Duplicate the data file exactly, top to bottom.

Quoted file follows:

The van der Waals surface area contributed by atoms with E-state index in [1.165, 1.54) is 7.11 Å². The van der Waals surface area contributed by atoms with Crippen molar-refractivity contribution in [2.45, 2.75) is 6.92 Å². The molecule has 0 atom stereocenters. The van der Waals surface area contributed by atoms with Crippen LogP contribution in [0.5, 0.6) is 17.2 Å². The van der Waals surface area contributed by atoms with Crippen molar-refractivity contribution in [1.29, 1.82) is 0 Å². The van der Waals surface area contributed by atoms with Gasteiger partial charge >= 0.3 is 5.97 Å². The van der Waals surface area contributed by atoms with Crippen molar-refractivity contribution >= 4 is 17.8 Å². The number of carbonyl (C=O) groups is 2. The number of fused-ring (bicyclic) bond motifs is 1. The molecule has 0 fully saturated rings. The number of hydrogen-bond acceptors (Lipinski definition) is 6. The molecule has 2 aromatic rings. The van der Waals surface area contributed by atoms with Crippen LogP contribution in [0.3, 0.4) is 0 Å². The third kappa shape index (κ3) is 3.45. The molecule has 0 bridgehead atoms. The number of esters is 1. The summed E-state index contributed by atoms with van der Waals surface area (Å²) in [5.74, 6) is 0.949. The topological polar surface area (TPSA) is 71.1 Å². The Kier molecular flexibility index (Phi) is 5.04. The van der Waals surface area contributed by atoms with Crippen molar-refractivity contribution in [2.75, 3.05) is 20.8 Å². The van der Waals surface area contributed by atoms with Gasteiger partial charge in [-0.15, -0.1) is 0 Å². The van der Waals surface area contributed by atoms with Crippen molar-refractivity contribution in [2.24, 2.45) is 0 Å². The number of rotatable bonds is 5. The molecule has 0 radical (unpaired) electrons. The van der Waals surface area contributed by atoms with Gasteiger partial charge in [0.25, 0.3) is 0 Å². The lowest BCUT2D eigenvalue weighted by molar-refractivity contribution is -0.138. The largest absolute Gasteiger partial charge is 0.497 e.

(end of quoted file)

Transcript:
The van der Waals surface area contributed by atoms with E-state index in [1.165, 1.54) is 7.11 Å². The van der Waals surface area contributed by atoms with Crippen molar-refractivity contribution in [2.45, 2.75) is 6.92 Å². The molecule has 0 atom stereocenters. The van der Waals surface area contributed by atoms with Crippen LogP contribution in [0.5, 0.6) is 17.2 Å². The van der Waals surface area contributed by atoms with Crippen molar-refractivity contribution in [1.29, 1.82) is 0 Å². The van der Waals surface area contributed by atoms with Gasteiger partial charge >= 0.3 is 5.97 Å². The van der Waals surface area contributed by atoms with Crippen molar-refractivity contribution >= 4 is 17.8 Å². The number of carbonyl (C=O) groups is 2. The number of fused-ring (bicyclic) bond motifs is 1. The molecule has 0 fully saturated rings. The number of hydrogen-bond acceptors (Lipinski definition) is 6. The molecule has 2 aromatic rings. The van der Waals surface area contributed by atoms with Crippen LogP contribution in [0.3, 0.4) is 0 Å². The third kappa shape index (κ3) is 3.45. The molecule has 0 bridgehead atoms. The number of esters is 1. The summed E-state index contributed by atoms with van der Waals surface area (Å²) in [5.74, 6) is 0.949. The topological polar surface area (TPSA) is 71.1 Å². The Kier molecular flexibility index (Phi) is 5.04. The van der Waals surface area contributed by atoms with Crippen molar-refractivity contribution in [2.75, 3.05) is 20.8 Å². The van der Waals surface area contributed by atoms with Gasteiger partial charge in [-0.15, -0.1) is 0 Å². The van der Waals surface area contributed by atoms with Crippen molar-refractivity contribution in [2.24, 2.45) is 0 Å². The number of rotatable bonds is 5. The molecule has 0 radical (unpaired) electrons. The van der Waals surface area contributed by atoms with Gasteiger partial charge in [0.25, 0.3) is 0 Å². The lowest BCUT2D eigenvalue weighted by molar-refractivity contribution is -0.138. The largest absolute Gasteiger partial charge is 0.497 e.